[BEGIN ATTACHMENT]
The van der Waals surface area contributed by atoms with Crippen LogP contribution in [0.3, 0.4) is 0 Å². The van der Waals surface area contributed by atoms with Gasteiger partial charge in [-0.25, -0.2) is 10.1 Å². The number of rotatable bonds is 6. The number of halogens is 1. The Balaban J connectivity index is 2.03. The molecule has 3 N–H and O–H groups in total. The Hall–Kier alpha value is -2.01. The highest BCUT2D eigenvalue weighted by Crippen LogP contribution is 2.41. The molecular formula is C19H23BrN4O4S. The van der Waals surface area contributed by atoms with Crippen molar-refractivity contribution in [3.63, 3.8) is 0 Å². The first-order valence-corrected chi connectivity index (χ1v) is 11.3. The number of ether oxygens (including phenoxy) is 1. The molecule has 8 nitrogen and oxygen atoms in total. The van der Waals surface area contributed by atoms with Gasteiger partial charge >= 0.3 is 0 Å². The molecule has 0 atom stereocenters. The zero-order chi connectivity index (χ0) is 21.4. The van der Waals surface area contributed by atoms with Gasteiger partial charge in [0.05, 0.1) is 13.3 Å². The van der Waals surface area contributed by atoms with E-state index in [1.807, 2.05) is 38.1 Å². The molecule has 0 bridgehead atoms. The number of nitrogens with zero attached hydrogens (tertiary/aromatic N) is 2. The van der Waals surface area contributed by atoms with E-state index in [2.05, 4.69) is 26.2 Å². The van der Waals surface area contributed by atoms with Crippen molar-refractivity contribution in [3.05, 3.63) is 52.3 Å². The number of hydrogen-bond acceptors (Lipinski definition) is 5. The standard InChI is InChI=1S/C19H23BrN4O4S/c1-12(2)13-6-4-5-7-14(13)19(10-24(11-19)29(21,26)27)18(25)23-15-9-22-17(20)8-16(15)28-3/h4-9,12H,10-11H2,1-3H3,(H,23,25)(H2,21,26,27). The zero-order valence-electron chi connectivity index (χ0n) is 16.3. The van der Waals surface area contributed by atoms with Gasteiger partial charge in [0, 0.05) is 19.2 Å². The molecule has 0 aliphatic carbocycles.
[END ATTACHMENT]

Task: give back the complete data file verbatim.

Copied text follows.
The van der Waals surface area contributed by atoms with Crippen LogP contribution in [0.3, 0.4) is 0 Å². The van der Waals surface area contributed by atoms with Gasteiger partial charge in [-0.25, -0.2) is 10.1 Å². The number of rotatable bonds is 6. The number of halogens is 1. The Balaban J connectivity index is 2.03. The molecule has 3 N–H and O–H groups in total. The Hall–Kier alpha value is -2.01. The highest BCUT2D eigenvalue weighted by Crippen LogP contribution is 2.41. The molecular formula is C19H23BrN4O4S. The van der Waals surface area contributed by atoms with Crippen molar-refractivity contribution in [3.63, 3.8) is 0 Å². The first-order valence-corrected chi connectivity index (χ1v) is 11.3. The number of ether oxygens (including phenoxy) is 1. The molecule has 8 nitrogen and oxygen atoms in total. The van der Waals surface area contributed by atoms with Gasteiger partial charge >= 0.3 is 0 Å². The molecule has 0 atom stereocenters. The zero-order chi connectivity index (χ0) is 21.4. The van der Waals surface area contributed by atoms with Gasteiger partial charge in [0.05, 0.1) is 13.3 Å². The van der Waals surface area contributed by atoms with E-state index in [1.807, 2.05) is 38.1 Å². The molecule has 0 bridgehead atoms. The number of nitrogens with zero attached hydrogens (tertiary/aromatic N) is 2. The van der Waals surface area contributed by atoms with E-state index in [2.05, 4.69) is 26.2 Å². The van der Waals surface area contributed by atoms with Crippen molar-refractivity contribution in [3.05, 3.63) is 52.3 Å². The number of hydrogen-bond acceptors (Lipinski definition) is 5. The standard InChI is InChI=1S/C19H23BrN4O4S/c1-12(2)13-6-4-5-7-14(13)19(10-24(11-19)29(21,26)27)18(25)23-15-9-22-17(20)8-16(15)28-3/h4-9,12H,10-11H2,1-3H3,(H,23,25)(H2,21,26,27). The zero-order valence-electron chi connectivity index (χ0n) is 16.3. The van der Waals surface area contributed by atoms with Gasteiger partial charge in [0, 0.05) is 19.2 Å². The molecule has 0 aliphatic carbocycles.